One study showed that heifers experiencing dystocia were 35% more likely to be culled than herd mates. Future reproductive failure is most often the cause.
If calving assistance is needed, it must be given early. After a heifer has spent 1.5 hours in Stage 2 labor (with hooves visible) every 30-minute delay in getting her help meant a six-day-longer interval to her next pregnancy.
Estrus induction can be done in several ways. One is to expose heifers, ideally 55 days after calving, to sterile bulls or androgenized cows. A bull pheromone is what makes this technique work; it requires 30 days of exposure and a ratio of one bull or cow to 20 heifers.
Estrus can also be induced with hormones used for synchronization, though neither a normal nor a high dose of MGA worked in studies. But, a CIDR inserted into the vagina for seven days releases progesterone. In early postpartum cows treated with the CIDR method, 60% were in estrus within four days. The fertility of the estrus, however, was not tested.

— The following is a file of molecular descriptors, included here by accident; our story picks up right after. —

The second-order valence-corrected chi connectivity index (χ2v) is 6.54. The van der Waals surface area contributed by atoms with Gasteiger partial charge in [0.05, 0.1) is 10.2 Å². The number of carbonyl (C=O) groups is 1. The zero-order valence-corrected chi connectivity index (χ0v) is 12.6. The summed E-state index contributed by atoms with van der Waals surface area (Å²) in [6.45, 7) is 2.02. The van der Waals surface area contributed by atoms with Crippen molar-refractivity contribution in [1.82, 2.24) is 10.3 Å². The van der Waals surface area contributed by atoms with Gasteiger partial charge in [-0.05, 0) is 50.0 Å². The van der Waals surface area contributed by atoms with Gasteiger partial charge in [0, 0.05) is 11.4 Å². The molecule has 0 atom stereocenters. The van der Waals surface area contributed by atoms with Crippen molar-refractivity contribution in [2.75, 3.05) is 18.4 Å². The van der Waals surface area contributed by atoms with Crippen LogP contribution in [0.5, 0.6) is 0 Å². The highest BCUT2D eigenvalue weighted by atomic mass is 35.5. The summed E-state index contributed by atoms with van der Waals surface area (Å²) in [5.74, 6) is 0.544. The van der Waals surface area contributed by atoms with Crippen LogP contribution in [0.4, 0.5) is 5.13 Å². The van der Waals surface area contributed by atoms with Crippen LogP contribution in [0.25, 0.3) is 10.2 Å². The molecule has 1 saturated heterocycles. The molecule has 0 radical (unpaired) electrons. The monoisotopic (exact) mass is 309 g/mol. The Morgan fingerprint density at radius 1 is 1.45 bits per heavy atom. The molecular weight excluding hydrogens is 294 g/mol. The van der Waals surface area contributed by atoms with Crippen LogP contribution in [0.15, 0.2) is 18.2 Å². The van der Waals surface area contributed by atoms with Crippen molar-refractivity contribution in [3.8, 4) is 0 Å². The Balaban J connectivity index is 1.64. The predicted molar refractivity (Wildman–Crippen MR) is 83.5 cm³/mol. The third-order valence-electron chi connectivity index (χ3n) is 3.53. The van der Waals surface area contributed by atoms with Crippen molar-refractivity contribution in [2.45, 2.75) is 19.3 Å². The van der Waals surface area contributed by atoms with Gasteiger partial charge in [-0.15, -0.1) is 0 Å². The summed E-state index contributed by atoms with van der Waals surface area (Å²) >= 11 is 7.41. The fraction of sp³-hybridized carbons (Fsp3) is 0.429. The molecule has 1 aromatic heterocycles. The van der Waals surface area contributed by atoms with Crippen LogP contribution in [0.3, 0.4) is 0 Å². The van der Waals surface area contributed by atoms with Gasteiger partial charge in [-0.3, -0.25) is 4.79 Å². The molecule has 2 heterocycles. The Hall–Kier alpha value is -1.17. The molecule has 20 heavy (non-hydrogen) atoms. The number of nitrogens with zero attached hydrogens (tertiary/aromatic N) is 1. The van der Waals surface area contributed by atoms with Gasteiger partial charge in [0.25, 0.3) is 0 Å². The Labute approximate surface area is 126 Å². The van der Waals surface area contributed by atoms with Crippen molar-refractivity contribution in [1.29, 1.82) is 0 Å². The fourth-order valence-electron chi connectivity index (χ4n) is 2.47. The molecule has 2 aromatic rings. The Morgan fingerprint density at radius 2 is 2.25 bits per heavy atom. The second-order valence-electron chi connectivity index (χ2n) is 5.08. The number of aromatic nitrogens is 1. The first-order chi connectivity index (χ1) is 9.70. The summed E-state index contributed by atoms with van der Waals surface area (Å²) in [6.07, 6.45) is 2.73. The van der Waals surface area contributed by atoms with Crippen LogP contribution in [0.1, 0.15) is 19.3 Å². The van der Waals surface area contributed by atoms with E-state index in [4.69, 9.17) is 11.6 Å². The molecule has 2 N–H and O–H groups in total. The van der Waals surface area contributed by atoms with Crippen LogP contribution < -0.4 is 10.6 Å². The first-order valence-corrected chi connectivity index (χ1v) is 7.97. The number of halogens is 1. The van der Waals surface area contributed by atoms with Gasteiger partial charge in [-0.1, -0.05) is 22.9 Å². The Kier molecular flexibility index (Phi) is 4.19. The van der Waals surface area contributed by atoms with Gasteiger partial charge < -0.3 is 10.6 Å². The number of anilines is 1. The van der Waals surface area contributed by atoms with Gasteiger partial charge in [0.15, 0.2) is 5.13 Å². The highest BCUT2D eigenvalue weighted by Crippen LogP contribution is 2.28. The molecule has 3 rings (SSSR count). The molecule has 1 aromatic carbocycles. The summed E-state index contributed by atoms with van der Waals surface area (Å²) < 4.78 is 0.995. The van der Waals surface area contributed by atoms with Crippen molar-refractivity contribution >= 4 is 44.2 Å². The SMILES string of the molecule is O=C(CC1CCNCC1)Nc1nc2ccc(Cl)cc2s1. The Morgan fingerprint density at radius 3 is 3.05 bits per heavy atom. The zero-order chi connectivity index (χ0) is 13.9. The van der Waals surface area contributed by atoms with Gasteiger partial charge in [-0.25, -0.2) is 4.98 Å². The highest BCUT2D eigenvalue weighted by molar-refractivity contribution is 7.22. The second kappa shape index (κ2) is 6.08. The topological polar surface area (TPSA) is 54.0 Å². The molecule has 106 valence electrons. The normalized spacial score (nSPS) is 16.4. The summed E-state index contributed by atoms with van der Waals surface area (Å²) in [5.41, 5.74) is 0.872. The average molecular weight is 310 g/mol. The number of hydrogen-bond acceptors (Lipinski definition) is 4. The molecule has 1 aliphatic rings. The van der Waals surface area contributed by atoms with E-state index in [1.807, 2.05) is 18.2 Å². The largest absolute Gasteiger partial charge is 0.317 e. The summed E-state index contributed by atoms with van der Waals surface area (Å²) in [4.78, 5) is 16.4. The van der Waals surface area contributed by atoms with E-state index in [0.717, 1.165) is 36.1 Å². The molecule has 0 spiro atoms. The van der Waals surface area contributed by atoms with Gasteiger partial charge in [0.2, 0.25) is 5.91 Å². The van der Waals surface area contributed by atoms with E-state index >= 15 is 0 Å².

Another hormone, GnRH, can be injected to induce estrus. It causes the release of progesterone for five to seven days, initiating a short cycle. The estrus that follows has been shown to be very fertile. Either hormonal induction can be used 30 days after calving.
Early weaning: Short-term calf removal effectively induces estrus in postpartum cows, but doesn't work as well in first-calf heifers. However, early and permanent weaning holds more promise for improving reproductive efficiency in that group than all other methods combined.
The demands of lactation are a critical factor affecting PPI, especially in first-calf heifers. To affect reproduction, the calf should be removed, preferably, before the beginning of the breeding season. Thus, it may mean weaning calves less than 60 days old.
But, studies have shown that even 40-day-old calves can outperform suckled calves if fed a highly palatable and high-energy ration, Geary says.
Extra labor, management and expense may be necessary to make a difference in reproductive efficiency for first-calf heifers. But, it can be worth the effort.
This article was written and produced by the National Association of Animal Breeders (NAAB) as a service to U.S. beef producers. For more information about NAAB, visit www.naab-css.org  or call 573/445-4406.